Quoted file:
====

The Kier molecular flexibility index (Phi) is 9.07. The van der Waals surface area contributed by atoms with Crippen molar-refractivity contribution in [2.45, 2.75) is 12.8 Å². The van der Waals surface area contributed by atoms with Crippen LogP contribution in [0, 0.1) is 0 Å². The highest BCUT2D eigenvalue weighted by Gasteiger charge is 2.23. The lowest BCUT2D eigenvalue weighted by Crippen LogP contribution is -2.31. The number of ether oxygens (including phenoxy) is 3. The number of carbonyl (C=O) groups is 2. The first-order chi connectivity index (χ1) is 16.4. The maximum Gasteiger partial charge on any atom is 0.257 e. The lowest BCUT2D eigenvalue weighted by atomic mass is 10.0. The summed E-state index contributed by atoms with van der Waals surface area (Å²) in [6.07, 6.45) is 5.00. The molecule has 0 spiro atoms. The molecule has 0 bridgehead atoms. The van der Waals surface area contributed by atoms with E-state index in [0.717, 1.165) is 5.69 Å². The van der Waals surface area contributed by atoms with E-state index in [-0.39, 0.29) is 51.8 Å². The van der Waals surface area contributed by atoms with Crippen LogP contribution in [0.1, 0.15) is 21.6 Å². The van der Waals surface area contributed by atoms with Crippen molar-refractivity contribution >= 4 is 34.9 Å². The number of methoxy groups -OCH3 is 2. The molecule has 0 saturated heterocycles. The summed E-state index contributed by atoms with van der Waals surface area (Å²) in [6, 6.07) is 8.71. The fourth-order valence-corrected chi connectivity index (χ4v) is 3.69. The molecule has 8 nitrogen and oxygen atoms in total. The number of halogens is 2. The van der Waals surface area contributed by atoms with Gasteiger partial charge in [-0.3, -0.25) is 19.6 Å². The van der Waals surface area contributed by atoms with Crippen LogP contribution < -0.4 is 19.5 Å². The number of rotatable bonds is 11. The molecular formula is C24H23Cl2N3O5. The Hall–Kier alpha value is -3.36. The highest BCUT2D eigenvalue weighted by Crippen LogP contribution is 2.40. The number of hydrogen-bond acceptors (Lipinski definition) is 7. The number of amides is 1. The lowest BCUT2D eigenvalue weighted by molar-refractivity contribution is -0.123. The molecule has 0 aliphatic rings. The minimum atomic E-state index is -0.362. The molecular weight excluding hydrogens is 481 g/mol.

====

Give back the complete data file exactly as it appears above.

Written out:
The Kier molecular flexibility index (Phi) is 9.07. The van der Waals surface area contributed by atoms with Crippen molar-refractivity contribution in [2.45, 2.75) is 12.8 Å². The van der Waals surface area contributed by atoms with Crippen LogP contribution in [0, 0.1) is 0 Å². The highest BCUT2D eigenvalue weighted by Gasteiger charge is 2.23. The lowest BCUT2D eigenvalue weighted by Crippen LogP contribution is -2.31. The number of ether oxygens (including phenoxy) is 3. The number of carbonyl (C=O) groups is 2. The first-order chi connectivity index (χ1) is 16.4. The maximum Gasteiger partial charge on any atom is 0.257 e. The lowest BCUT2D eigenvalue weighted by atomic mass is 10.0. The summed E-state index contributed by atoms with van der Waals surface area (Å²) in [6.07, 6.45) is 5.00. The molecule has 0 spiro atoms. The molecule has 0 bridgehead atoms. The van der Waals surface area contributed by atoms with E-state index in [0.717, 1.165) is 5.69 Å². The van der Waals surface area contributed by atoms with E-state index in [-0.39, 0.29) is 51.8 Å². The van der Waals surface area contributed by atoms with Crippen LogP contribution in [0.1, 0.15) is 21.6 Å². The van der Waals surface area contributed by atoms with Crippen molar-refractivity contribution >= 4 is 34.9 Å². The number of methoxy groups -OCH3 is 2. The molecule has 0 saturated heterocycles. The summed E-state index contributed by atoms with van der Waals surface area (Å²) in [6, 6.07) is 8.71. The fourth-order valence-corrected chi connectivity index (χ4v) is 3.69. The molecule has 8 nitrogen and oxygen atoms in total. The number of halogens is 2. The van der Waals surface area contributed by atoms with Gasteiger partial charge in [-0.3, -0.25) is 19.6 Å². The van der Waals surface area contributed by atoms with Crippen LogP contribution < -0.4 is 19.5 Å². The number of rotatable bonds is 11. The molecular formula is C24H23Cl2N3O5. The Hall–Kier alpha value is -3.36. The highest BCUT2D eigenvalue weighted by Crippen LogP contribution is 2.40. The number of hydrogen-bond acceptors (Lipinski definition) is 7. The number of amides is 1. The lowest BCUT2D eigenvalue weighted by molar-refractivity contribution is -0.123. The molecule has 0 aliphatic rings. The minimum atomic E-state index is -0.362. The molecular weight excluding hydrogens is 481 g/mol.